I don’t tend to travel much (unless you count the many trips I take from the couch to the fridge) but this year I’ve had the pleasure of taking a few trips and wanted to share some of my observations, impressions and experiences of the places I’ve visited. I will try to include some travel tips that you may find useful should you decide to visit a place that I have been to and want to trust my suggestions over a respectable travel writer. Enjoy…
Place: New York City
Population: 8,336,697 (this figure does not include cab drivers which are too difficult to count due to the high rates of speed they travel at and the incredibly distracting honking they tend to partake in)
Motto: Excelsior (Latin for Alka Seltzer)
Nickname: The City That Used To Never Sleep When It Could Get Whatever Sized Soda It Wanted But Now Goes To Sleep At Around 8:00 p.m. EST
After taking an overnight flight to New York City I was ready to start my two and a half day adventure. With much anticipation for my stay in NYC I did the one thing I knew I really wanted to in such a short amount of time: I fell asleep on my friend’s couch. It’s a very comfortable couch.
(Traveler’s Tip #1: If you are planning on visiting the NYC area I highly recommend sleeping on my friend’s couch. If they give you the option to upgrade to their air mattress by all means take them up on it!)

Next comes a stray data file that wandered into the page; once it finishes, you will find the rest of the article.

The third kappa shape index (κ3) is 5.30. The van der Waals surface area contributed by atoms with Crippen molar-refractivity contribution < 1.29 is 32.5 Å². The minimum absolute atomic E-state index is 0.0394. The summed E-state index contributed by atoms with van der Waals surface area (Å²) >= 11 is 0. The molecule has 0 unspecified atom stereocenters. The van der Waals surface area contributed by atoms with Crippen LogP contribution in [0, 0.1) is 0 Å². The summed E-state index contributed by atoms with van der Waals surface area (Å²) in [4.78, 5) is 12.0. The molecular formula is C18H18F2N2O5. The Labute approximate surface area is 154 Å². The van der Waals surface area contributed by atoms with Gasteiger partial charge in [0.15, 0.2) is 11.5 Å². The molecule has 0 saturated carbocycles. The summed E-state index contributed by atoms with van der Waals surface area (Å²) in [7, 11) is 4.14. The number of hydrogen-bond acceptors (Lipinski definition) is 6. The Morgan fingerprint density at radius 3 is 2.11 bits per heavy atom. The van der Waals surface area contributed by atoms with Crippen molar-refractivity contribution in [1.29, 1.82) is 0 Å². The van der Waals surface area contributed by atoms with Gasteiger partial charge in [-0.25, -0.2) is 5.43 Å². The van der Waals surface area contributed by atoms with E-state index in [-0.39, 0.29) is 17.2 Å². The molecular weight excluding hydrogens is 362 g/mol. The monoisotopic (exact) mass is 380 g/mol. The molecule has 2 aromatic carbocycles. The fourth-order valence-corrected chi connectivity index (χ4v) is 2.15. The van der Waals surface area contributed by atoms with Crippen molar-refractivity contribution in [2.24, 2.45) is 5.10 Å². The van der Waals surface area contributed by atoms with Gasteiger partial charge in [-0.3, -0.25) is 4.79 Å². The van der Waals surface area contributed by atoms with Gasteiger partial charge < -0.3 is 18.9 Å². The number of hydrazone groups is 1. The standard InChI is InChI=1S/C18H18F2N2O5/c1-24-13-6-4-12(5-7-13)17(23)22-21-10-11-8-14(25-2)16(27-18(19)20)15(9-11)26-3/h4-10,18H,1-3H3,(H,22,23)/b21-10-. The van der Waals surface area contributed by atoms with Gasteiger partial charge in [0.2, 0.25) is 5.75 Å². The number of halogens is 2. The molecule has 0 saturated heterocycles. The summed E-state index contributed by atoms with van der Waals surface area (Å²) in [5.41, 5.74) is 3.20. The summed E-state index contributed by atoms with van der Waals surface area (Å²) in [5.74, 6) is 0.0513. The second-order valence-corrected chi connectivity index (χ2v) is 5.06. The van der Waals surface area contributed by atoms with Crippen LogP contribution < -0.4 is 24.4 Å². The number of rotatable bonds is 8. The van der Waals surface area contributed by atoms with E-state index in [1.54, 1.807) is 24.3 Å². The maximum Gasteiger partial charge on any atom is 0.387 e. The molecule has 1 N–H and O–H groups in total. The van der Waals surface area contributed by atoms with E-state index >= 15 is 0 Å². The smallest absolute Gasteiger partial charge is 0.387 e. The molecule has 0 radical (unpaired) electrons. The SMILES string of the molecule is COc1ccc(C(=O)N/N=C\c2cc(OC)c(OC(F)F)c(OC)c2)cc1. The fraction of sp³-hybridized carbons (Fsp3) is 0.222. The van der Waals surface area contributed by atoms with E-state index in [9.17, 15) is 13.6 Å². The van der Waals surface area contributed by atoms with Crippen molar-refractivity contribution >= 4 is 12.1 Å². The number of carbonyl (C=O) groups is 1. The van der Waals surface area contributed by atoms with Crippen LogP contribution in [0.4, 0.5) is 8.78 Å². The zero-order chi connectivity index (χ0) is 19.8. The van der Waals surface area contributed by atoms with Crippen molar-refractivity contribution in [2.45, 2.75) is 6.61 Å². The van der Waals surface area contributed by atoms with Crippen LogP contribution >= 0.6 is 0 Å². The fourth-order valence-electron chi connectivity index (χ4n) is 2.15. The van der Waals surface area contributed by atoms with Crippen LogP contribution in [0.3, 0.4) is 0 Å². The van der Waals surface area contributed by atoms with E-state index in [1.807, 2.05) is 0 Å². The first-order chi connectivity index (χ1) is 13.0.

After a couple hours’ slumber I was greeted with the first, of what would prove to be many, amazing food experiences in the form of pastries and coffee from a nearby French pastry shop. After greedily attacking the pastries and downing the coffee we set-off for the subway for my first look at the city.
(Traveler’s Tip #2: The subway is a terrific way to get around the city if you can 1) figure out where each line goes and 2) endure the jungle-like heat that has a way of bringing out the natural aromas of these subterranean oases.)
My first impression of the city, after emerging from the subway, was something akin to awe. Awe not due to the enormity of the buildings; though they were impressive. Awe not of to the sheer number of people walking, driving, skipping, running and riding; but there were throngs of them as far as the eye could see. My awe instead stemmed from the amount of honking that the cab drivers were doing. It was really impressive. No sooner would a light turn green (and sometimes even before it would turn green) approx 562,169 and 1/2 cab horns would sound in unison creating a sweet melody such as mine ears have never heard before.
(Traveler’s Tip #3: While it is possible to see the entirety of New York City in approximately 35 seconds by cab it is a good idea to consult with a doctor before you take a New York City cab to make sure that your heart, bladder and stomach are strong enough for such vigorous activity.)